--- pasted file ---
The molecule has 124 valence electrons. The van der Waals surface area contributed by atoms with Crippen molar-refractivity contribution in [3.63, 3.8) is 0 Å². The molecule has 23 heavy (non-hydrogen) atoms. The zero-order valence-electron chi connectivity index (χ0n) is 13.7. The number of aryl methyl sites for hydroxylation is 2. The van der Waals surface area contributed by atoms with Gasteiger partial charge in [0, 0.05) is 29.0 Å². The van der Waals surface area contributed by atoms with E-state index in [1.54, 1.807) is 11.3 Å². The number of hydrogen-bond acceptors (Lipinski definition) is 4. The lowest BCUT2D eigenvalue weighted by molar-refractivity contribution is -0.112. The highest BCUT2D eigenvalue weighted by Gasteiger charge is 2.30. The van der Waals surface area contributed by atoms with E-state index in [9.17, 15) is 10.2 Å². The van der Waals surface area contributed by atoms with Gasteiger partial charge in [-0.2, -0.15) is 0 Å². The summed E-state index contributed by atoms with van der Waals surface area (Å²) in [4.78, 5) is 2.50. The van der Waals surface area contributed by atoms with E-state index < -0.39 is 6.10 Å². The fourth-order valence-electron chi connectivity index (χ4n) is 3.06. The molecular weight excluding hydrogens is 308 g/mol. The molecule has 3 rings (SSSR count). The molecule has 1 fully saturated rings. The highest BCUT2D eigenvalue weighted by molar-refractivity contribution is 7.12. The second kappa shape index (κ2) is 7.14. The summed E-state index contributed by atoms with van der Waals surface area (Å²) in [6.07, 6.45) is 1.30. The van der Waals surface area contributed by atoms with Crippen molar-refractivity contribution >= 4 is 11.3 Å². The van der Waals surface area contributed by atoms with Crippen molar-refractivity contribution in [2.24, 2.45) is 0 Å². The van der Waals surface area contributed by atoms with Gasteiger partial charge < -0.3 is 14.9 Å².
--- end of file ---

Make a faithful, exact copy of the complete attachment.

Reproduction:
The molecule has 124 valence electrons. The van der Waals surface area contributed by atoms with Crippen molar-refractivity contribution in [3.63, 3.8) is 0 Å². The molecule has 23 heavy (non-hydrogen) atoms. The zero-order valence-electron chi connectivity index (χ0n) is 13.7. The number of aryl methyl sites for hydroxylation is 2. The van der Waals surface area contributed by atoms with Gasteiger partial charge in [0, 0.05) is 29.0 Å². The van der Waals surface area contributed by atoms with E-state index in [1.54, 1.807) is 11.3 Å². The number of hydrogen-bond acceptors (Lipinski definition) is 4. The lowest BCUT2D eigenvalue weighted by molar-refractivity contribution is -0.112. The highest BCUT2D eigenvalue weighted by Gasteiger charge is 2.30. The van der Waals surface area contributed by atoms with E-state index in [9.17, 15) is 10.2 Å². The van der Waals surface area contributed by atoms with Gasteiger partial charge in [-0.2, -0.15) is 0 Å². The summed E-state index contributed by atoms with van der Waals surface area (Å²) in [4.78, 5) is 2.50. The van der Waals surface area contributed by atoms with E-state index < -0.39 is 6.10 Å². The fourth-order valence-electron chi connectivity index (χ4n) is 3.06. The molecular weight excluding hydrogens is 308 g/mol. The molecule has 3 rings (SSSR count). The molecule has 1 fully saturated rings. The highest BCUT2D eigenvalue weighted by molar-refractivity contribution is 7.12. The second kappa shape index (κ2) is 7.14. The summed E-state index contributed by atoms with van der Waals surface area (Å²) in [6.07, 6.45) is 1.30. The van der Waals surface area contributed by atoms with Crippen molar-refractivity contribution >= 4 is 11.3 Å². The van der Waals surface area contributed by atoms with Crippen molar-refractivity contribution in [2.24, 2.45) is 0 Å². The van der Waals surface area contributed by atoms with Gasteiger partial charge < -0.3 is 14.9 Å².